From what I can tell, the only thing good about absolute pitch, as far as teachers are concerned, is that as long as the student is playing at her own Hertz level, we won’t have to work hard on intonation – or will we?
Years ago I had a student who had started lessons with me at the age of four, but I did not discover her absolute pitch until she was about 12. How can that be, you ask? Easy. Your students with absolute pitch will play in tune under three conditions:
- They have the correct left hand position.
- They are really listening to themselves so they hear the out of tune note.
- They care enough or think it’s important enough to correct themselves and to try to understand why they played that note out of tune in the first place.
Unless these three conditions are met, it is unlikely that any student, with or without absolute pitch will play in tune. As many experienced teachers can confirm, one of the hardest things to teach students is to listen to themselves – to actually hear what they are doing while they are doing it. It is one thing for students to identify any note, key or chord played on the piano by the teacher, and quite another to apply their absolute ear to their own playing. Convincing students that it is important to play in tune can also be trying. The student I mentioned above was not among my more talented ones; she continued studying the violin but did not succeed in making a career in music. On the other hand, I have had some very talented, even gifted students who have gone on to excellent musical careers without having absolute pitch. And they were not more difficult to teach to listen to themselves and to learn to understand and correct their intonation mistakes than were my gifted students who did have absolute pitch.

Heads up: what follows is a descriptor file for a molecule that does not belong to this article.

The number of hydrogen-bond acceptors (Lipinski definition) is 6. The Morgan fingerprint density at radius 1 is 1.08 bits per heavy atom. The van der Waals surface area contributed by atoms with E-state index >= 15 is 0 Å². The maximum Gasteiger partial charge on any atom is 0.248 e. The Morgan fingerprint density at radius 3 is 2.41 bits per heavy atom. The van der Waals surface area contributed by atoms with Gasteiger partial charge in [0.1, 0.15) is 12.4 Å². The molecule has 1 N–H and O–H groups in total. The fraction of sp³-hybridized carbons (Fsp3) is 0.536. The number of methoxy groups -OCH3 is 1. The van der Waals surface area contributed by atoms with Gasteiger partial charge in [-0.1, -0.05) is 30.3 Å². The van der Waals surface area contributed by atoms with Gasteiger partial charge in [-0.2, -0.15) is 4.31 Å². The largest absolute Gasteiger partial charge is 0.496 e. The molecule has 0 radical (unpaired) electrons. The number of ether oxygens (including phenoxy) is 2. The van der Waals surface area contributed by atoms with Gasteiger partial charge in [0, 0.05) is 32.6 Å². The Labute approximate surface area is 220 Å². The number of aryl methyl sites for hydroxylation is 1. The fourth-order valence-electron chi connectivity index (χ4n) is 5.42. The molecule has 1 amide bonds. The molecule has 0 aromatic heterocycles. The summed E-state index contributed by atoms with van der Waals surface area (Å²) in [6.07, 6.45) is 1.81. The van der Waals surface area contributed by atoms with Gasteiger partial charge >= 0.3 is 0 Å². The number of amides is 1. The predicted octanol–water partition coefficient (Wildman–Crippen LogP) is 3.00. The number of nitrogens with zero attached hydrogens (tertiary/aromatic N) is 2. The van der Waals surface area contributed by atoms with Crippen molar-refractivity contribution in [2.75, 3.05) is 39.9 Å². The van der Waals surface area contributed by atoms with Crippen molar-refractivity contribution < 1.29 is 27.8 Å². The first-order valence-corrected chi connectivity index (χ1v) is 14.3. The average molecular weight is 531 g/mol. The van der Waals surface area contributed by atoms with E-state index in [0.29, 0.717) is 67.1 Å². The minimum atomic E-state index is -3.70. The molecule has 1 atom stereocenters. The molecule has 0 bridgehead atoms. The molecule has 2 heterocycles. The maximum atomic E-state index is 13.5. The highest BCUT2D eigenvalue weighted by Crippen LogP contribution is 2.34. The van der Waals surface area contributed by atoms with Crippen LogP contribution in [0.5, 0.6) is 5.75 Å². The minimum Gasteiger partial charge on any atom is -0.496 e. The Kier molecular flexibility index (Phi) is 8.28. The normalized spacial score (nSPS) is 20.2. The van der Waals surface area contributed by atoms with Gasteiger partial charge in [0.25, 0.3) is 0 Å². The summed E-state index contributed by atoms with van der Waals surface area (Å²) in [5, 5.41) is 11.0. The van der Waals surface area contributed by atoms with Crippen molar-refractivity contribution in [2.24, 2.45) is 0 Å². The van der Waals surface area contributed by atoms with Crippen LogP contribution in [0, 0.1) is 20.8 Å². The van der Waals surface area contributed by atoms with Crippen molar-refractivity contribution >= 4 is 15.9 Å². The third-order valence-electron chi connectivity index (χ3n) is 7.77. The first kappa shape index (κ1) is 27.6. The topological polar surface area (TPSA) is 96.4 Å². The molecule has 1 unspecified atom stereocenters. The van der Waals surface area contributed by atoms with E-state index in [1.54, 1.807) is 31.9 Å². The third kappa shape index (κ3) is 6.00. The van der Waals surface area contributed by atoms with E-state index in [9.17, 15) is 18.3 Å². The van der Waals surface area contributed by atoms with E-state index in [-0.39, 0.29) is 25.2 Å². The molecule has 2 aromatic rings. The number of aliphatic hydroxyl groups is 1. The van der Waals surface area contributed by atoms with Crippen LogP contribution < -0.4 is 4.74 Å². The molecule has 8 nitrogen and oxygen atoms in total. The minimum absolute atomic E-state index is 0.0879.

Therefore, my young teacher friends, you are going to have to work hard anyway. Absolute pitch is not an indication of musical talent; it just means you MAY not have to work as much on intonation with the students who have it. However, you may have to work even harder if they have to transpose music, have problems with recital pianos being tuned differently or have to sharpen leading tones. Of course, I’m sure people with absolute pitch are very happy to have it and would be sorry to lose this ability, but in my experience their absolute pitch doesn’t make them easier to teach. But to encourage you in case you get new students who can’t sing in tune, do not assume this means they don’t have a good ear. It may only mean that they can’t control their voices – an ability which, while helpful, isn’t needed to play the violin.
So no jumping up and down and clapping your hands with joy when you get the new student with absolute pitch! Your problems won’t be fewer than with your other students, they may just be a little different. But actually, for the most part, they’ll be exactly the same.
Post Author: Eloise Hellyer
*With thanks to Daniel Hooper for calling my attention to Dr. Sack’s book and thus stopped me from flailing all over the internet looking for statistics.
**With thanks to Violinist.com